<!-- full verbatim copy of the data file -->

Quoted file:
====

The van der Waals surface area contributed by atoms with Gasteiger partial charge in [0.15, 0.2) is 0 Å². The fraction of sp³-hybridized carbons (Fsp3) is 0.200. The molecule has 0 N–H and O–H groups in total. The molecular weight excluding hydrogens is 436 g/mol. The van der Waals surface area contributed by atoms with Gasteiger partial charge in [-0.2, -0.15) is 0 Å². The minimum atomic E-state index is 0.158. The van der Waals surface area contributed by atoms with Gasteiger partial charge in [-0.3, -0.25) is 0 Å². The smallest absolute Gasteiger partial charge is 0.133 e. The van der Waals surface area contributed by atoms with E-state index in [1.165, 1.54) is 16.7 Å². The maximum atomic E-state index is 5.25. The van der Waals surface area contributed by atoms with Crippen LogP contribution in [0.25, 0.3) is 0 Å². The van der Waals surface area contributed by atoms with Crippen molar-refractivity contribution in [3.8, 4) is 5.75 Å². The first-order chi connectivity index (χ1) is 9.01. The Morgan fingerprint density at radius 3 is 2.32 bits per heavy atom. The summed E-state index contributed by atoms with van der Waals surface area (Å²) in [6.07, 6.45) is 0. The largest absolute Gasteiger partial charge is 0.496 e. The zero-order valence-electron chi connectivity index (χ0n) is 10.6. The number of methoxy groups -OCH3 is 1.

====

The van der Waals surface area contributed by atoms with Gasteiger partial charge in [0.15, 0.2) is 0 Å². The fraction of sp³-hybridized carbons (Fsp3) is 0.200. The molecule has 0 N–H and O–H groups in total. The molecular weight excluding hydrogens is 436 g/mol. The van der Waals surface area contributed by atoms with Gasteiger partial charge in [-0.2, -0.15) is 0 Å². The minimum atomic E-state index is 0.158. The van der Waals surface area contributed by atoms with Gasteiger partial charge in [-0.3, -0.25) is 0 Å². The smallest absolute Gasteiger partial charge is 0.133 e. The van der Waals surface area contributed by atoms with E-state index in [1.165, 1.54) is 16.7 Å². The maximum atomic E-state index is 5.25. The van der Waals surface area contributed by atoms with Crippen LogP contribution in [0.25, 0.3) is 0 Å². The van der Waals surface area contributed by atoms with Crippen molar-refractivity contribution in [3.8, 4) is 5.75 Å². The first-order chi connectivity index (χ1) is 9.01. The Morgan fingerprint density at radius 3 is 2.32 bits per heavy atom. The summed E-state index contributed by atoms with van der Waals surface area (Å²) in [6.07, 6.45) is 0. The largest absolute Gasteiger partial charge is 0.496 e. The zero-order valence-electron chi connectivity index (χ0n) is 10.6. The number of methoxy groups -OCH3 is 1.